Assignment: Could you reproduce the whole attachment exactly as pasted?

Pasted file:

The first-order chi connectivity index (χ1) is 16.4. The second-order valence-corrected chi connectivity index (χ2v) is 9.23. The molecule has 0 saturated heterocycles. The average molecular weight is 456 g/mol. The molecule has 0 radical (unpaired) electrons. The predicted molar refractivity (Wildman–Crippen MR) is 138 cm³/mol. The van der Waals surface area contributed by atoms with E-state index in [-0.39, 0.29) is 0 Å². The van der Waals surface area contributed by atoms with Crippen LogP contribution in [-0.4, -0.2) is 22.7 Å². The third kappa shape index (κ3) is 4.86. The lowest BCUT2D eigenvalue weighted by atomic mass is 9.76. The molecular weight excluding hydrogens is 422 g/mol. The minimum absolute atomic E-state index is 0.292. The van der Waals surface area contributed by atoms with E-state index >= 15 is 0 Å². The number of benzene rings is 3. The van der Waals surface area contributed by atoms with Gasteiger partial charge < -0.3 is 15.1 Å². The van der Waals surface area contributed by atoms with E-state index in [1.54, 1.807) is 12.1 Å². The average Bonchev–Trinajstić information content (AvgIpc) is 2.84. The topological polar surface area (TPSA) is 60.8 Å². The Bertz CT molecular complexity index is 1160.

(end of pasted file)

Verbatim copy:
The first-order chi connectivity index (χ1) is 16.4. The second-order valence-corrected chi connectivity index (χ2v) is 9.23. The molecule has 0 saturated heterocycles. The average molecular weight is 456 g/mol. The molecule has 0 radical (unpaired) electrons. The predicted molar refractivity (Wildman–Crippen MR) is 138 cm³/mol. The van der Waals surface area contributed by atoms with E-state index in [-0.39, 0.29) is 0 Å². The van der Waals surface area contributed by atoms with Crippen LogP contribution in [-0.4, -0.2) is 22.7 Å². The third kappa shape index (κ3) is 4.86. The lowest BCUT2D eigenvalue weighted by atomic mass is 9.76. The molecular weight excluding hydrogens is 422 g/mol. The minimum absolute atomic E-state index is 0.292. The van der Waals surface area contributed by atoms with E-state index >= 15 is 0 Å². The number of benzene rings is 3. The van der Waals surface area contributed by atoms with Gasteiger partial charge < -0.3 is 15.1 Å². The van der Waals surface area contributed by atoms with E-state index in [1.54, 1.807) is 12.1 Å². The average Bonchev–Trinajstić information content (AvgIpc) is 2.84. The topological polar surface area (TPSA) is 60.8 Å². The Bertz CT molecular complexity index is 1160.